Prioritizing your health is important, but it can also be expensive. Health insurance costs can add up, and your premium is not the only expense you’ll be responsible for. You may also have co-pays and bills before you reach your deductible.

If you get sick or injured, your first thought may be to just go to the doctor or emergency room and deal with the bill later. But, at least 41% of working-age Americans have medical debt. While it’s important to prioritize your health, medical debt can be crippling to your financial situation as well.

One solution that’s worth looking into is getting ahead of medical debt by establishing your own medical rainy day fund. That way, you have a savings cushion to fall back on when you need it.

Here’s how to start and grow your own medical rainy day fund.

Understand What Your Insurance Covers (And What’s Not Covered)

Start by reviewing your health insurance policy to know exactly what coverage you have. There’s PPO, HMO, HDHPs (high deductible health plans) and employer-sponsored plans that may have certain limitations and inclusions. Find out if any services aren’t covered like mental health or fertility services.

Some services will be covered of course. But make sure you know what (if any) the limitations are so you can prepare financially.

Pay attention to what your deductible and copay amounts are. This could help you determine how much you need to save in a medical emergency fund. For example, if you have a high deductible health plan, this means you may pay more out of pocket until your deductible is met. As a result, you may want to build a larger medical rainy day fund.

It’s also helpful to review what type of insurance you have so you can save money by seeing a doctor that is in-network. I know HMO plans are less flexible in regards to who you can see that’s in-network. So if you have an HMO plan, be sure to do your research ahead of time if you don’t want to get stuck with a big bill.

Get Quotes on Care in Advance

Wondering how much that medical cost or preventative care will cost? Ask and get a quote.

After all, you’re going to get billed and have to pay for whatever insurance doesn’t cover. So, you might as well know what you could be paying and plan accordingly. Some medical facilities will allow you to talk with someone who can help give you a quote on a particular service granted your insurance covers their part.

While you’re at it, you can also inquire about payment plan options and the timeline for that process. While you can’t plan to pay for every medical expense (since some are expected), getting quotes for planned medical costs can help you save and budget better.

Create Your Own Medical Rainy Day Fund Budget

Let’s face it, you may not know exactly what you’ll spend on medical bills each year. Still, consider creating a budget category so you can be motivated to save. You may want to review what you spent on medical co-pays, doctor’s visits, and hospital bills in previous years to get a good idea of how much you need to save.

Also, calling your medical provider for quotes on a procedure or service you’re planning on having in the future can be a great way to come up with a realistic savings goal.

Realize that you won’t build your medical rainy day fund if you don’t budget for this specific category. We all have plenty of expenses to cover each month. It’s easy to set a goal but not follow through with it if there’s no official plan.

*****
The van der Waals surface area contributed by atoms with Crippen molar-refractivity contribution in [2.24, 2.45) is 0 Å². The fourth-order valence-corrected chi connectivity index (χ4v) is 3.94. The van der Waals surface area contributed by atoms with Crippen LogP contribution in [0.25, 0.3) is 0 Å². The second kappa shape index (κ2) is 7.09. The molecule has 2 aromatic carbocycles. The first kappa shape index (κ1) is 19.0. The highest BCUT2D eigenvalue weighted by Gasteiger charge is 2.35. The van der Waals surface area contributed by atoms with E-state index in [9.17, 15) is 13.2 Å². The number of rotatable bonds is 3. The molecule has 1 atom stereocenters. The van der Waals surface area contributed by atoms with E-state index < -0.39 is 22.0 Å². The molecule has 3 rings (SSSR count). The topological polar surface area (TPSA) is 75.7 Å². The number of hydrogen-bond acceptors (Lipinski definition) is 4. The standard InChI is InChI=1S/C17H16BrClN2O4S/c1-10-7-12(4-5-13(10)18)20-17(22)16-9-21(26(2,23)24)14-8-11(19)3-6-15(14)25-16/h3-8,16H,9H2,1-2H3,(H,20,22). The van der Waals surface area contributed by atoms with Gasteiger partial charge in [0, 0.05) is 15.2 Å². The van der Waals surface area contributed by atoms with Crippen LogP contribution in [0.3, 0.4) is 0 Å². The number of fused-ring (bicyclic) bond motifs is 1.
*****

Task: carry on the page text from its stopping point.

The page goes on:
Utilize Your HSA and Other Tools

Not everyone has access to an HSA (Health Savings Account) but it’s worth using if you have a high deductible health plan through your employer. My husband’s last employer offered a high deductible plan with the HSA option, and that’s what we chose.

My family and I are pretty healthy but with a high deductible, it makes it more difficult to get insurance to cover certain bills. The HSA is an account that we were able to contribute to which helped us build our medical rainy day fund.

HSA savings can be used to cover qualifying medical expenses including those not covered by your insurance like prescriptions, dental, and vision care.

There are also many tax advantages to contributing to your HSA. You can contribute money tax-free up to the annual limit for that year. Once you hit a $2,000 savings balance, you can start investing any additional HSA contributions and grow it tax-free.

Pay Yourself First

Want to guarantee that you’ll reach your medical rainy day fund balance? Commit to paying yourself first. Prioritize your goal to save for medical expenses so you can avoid bills and collections.

Deposit money to savings whenever you get paid before you cover any other bills. When it comes to prioritizing a financial goal, it’s important to realize that you can only focus on one priority at a time. So, if you have debt or other savings goals, choose what your primary focus will be and knock one goal out at a time.

Stay the Course With Your Medical Rainy Day Fund

Building your medical rainy day fund won’t happen overnight. The key is to get started and stay the course. There will be some months where you may not be able to contribute much. Then, other months you may blow your savings goal out of the water.

Either way, keep growing your savings when you can. In the meantime, be sure to get quotes on different medical services if possible and explore your options with payment plans.


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